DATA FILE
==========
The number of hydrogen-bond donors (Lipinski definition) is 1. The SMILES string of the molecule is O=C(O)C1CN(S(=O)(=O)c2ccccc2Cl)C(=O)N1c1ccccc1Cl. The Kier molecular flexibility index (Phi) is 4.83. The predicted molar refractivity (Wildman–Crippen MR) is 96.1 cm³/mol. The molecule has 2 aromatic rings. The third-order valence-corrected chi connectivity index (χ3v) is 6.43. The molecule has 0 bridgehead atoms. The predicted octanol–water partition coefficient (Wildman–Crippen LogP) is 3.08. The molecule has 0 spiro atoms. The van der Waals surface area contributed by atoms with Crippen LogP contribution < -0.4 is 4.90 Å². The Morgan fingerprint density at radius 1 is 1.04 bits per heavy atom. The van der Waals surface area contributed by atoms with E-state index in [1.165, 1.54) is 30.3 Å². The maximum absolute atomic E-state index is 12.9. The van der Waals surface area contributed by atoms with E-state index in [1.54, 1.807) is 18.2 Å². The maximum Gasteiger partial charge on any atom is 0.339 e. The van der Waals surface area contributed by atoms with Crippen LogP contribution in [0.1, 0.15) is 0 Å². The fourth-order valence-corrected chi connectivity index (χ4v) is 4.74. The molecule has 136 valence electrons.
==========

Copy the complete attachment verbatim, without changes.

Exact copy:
The number of hydrogen-bond donors (Lipinski definition) is 1. The SMILES string of the molecule is O=C(O)C1CN(S(=O)(=O)c2ccccc2Cl)C(=O)N1c1ccccc1Cl. The Kier molecular flexibility index (Phi) is 4.83. The predicted molar refractivity (Wildman–Crippen MR) is 96.1 cm³/mol. The molecule has 2 aromatic rings. The third-order valence-corrected chi connectivity index (χ3v) is 6.43. The molecule has 0 bridgehead atoms. The predicted octanol–water partition coefficient (Wildman–Crippen LogP) is 3.08. The molecule has 0 spiro atoms. The van der Waals surface area contributed by atoms with Crippen LogP contribution < -0.4 is 4.90 Å². The Morgan fingerprint density at radius 1 is 1.04 bits per heavy atom. The van der Waals surface area contributed by atoms with E-state index in [1.165, 1.54) is 30.3 Å². The maximum absolute atomic E-state index is 12.9. The van der Waals surface area contributed by atoms with E-state index in [1.54, 1.807) is 18.2 Å². The maximum Gasteiger partial charge on any atom is 0.339 e. The van der Waals surface area contributed by atoms with Crippen LogP contribution in [0.1, 0.15) is 0 Å². The fourth-order valence-corrected chi connectivity index (χ4v) is 4.74. The molecule has 136 valence electrons.